|Bill Allombert on Fri, 22 Feb 2013 22:39:38 +0100|
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|Re: PARI 2.6 syntax 1: iferr/iferrname|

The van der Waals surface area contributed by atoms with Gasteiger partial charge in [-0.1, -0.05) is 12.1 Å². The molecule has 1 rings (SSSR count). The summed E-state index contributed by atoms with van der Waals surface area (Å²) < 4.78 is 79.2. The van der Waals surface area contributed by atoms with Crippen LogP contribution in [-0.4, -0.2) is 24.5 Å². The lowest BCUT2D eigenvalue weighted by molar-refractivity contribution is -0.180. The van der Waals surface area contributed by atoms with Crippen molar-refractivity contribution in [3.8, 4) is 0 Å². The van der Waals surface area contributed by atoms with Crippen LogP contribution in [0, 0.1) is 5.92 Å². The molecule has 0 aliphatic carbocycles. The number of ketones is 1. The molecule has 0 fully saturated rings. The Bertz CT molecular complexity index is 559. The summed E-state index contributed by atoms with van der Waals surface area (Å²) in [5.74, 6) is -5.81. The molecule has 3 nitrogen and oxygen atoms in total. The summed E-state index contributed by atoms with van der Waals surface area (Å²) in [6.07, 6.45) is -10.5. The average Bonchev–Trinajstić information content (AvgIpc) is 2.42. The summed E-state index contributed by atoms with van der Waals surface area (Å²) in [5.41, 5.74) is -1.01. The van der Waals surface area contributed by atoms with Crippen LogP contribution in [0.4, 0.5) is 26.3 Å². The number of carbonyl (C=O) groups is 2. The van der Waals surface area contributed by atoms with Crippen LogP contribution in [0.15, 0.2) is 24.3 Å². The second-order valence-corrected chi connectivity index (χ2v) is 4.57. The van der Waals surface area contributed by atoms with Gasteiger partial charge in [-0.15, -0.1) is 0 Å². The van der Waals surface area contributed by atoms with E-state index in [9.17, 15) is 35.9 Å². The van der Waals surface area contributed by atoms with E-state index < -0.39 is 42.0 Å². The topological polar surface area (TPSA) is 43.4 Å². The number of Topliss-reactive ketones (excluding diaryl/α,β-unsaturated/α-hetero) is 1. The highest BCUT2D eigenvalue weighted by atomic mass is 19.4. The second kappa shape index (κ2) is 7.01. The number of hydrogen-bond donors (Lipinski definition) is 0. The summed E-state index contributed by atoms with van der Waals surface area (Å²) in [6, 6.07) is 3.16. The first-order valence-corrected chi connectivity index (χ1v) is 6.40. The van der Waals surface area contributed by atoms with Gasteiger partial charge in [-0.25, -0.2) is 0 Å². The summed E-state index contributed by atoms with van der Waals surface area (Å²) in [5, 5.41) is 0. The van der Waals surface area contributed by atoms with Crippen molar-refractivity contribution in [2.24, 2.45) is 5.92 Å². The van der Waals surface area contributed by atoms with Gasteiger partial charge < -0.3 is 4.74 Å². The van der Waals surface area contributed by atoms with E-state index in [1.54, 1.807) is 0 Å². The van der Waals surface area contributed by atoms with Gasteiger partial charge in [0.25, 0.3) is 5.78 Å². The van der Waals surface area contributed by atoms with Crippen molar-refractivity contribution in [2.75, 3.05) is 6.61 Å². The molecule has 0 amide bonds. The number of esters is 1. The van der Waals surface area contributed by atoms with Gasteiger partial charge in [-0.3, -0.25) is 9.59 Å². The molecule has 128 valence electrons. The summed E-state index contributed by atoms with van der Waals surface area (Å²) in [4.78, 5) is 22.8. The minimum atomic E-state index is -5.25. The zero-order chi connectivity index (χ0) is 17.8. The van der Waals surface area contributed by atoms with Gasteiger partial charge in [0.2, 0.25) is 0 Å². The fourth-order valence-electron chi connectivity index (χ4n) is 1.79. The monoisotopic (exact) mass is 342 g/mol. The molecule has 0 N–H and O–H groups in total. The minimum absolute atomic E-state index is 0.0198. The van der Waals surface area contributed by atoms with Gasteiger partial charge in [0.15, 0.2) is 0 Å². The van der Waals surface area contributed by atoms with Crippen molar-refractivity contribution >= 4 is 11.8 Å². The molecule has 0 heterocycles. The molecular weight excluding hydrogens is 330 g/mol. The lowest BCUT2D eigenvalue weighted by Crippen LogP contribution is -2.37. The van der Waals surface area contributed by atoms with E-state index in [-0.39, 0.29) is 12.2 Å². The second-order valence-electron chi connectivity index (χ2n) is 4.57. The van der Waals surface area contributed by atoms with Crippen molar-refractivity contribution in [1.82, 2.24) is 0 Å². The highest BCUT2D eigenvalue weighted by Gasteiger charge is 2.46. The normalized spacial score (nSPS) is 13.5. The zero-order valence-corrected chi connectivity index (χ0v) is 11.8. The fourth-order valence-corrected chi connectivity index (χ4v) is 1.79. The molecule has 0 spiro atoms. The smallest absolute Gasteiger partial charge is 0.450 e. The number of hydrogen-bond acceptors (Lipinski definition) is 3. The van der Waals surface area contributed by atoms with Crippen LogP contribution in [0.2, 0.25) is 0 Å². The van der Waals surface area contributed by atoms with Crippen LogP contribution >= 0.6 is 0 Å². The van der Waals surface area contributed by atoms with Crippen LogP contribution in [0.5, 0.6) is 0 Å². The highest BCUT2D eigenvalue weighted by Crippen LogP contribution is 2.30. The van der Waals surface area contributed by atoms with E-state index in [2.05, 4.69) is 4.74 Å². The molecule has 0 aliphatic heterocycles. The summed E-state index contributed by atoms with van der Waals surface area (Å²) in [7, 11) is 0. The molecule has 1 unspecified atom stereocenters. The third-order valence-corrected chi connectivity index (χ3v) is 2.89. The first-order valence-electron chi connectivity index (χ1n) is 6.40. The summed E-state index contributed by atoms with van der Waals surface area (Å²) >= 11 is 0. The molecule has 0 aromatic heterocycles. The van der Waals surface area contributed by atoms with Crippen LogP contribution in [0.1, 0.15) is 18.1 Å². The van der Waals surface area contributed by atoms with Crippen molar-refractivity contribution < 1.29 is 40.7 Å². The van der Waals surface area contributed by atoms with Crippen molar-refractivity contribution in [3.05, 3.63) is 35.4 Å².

On Fri, Feb 15, 2013 at 06:32:47PM +0100, Karim Belabas wrote: > * Bill Allombert [2013-02-14 22:42]: > [...] > > I am not sure that two separate functions iferr / iferrname are useful. > We could have a single iferr() -- corresponding to current iferrname -- > with the following syntax: A possibility is to discriminate on the number of arguments, like 'if' do. > iferr("error_name" /* (1) */ > , /* code that may raise an exception (2) */ > , /* variable E containing the error, optionnally some_predicate(E) (3) */ > , /* recovery code (4) */ ) > > (1) "error_name" is optional. Omitting it results in current iferr() > behaviour: trap all runtime exceptions. Otherwise only trap exceptions > with the expected name. In that case, we should exchange (1) and (2). We should really stick to usual iferr convention, i.e. iferr(code, error handling code) > (3) must contain a variable name, say E, to store the exception context > for later manipulations. > > I like the idea of being able to ascertain that the exception is the one > we intended to catch for complicated cases (unlike your toy example > above where the "not invertible" exception can only come from a > t_INTMOD, making the test spurious) > > But it's not that nice to impose an extra argument in the frequent case > where the code is simple enough to *know* that an exception with the > expected name can only come from the "right" error. I see two > possibilities: I do not think this case can actually happen in correctly written code. > * sol. 1: "binding" the predicate to the error E: allow either > > - a variable name, says 'E' by itself (current syntax) > > - or something like > > E | some_predicate(E) > > [ to be read "E such that..." ] Probably impossible without > introducing yet another argument code. You tell us :-) This requires changing the parser so that A | B is a valid syntax, which is rather painful. > * sol. 2: having two functions, the simple iferr(), with just a variable name, > and a more complicated iferrtest(), say, with an extra argument > corresponding to a predicate E must satisfy in order for us to catch > this particular exception. This seems very easy to implement, without > introducing a new argument code. Or alternatively allowing a last optional argument to iferr. i.e. allowing both iferrtest("e_DOMAIN", exp(-tan(x)^2) , E , my([f,v,op,lim,x] = Vec(E)); f=="tan" && lim=="Pi/2 + kPi" , 0); and iferrtest("e_DOMAIN", exp(-tan(x)^2) , E, my([f,v,op,lim,x] = Vec(E)); if(f=="tan" && lim=="Pi/2 + kPi" , 0 , error(E))) Cheers, Bill.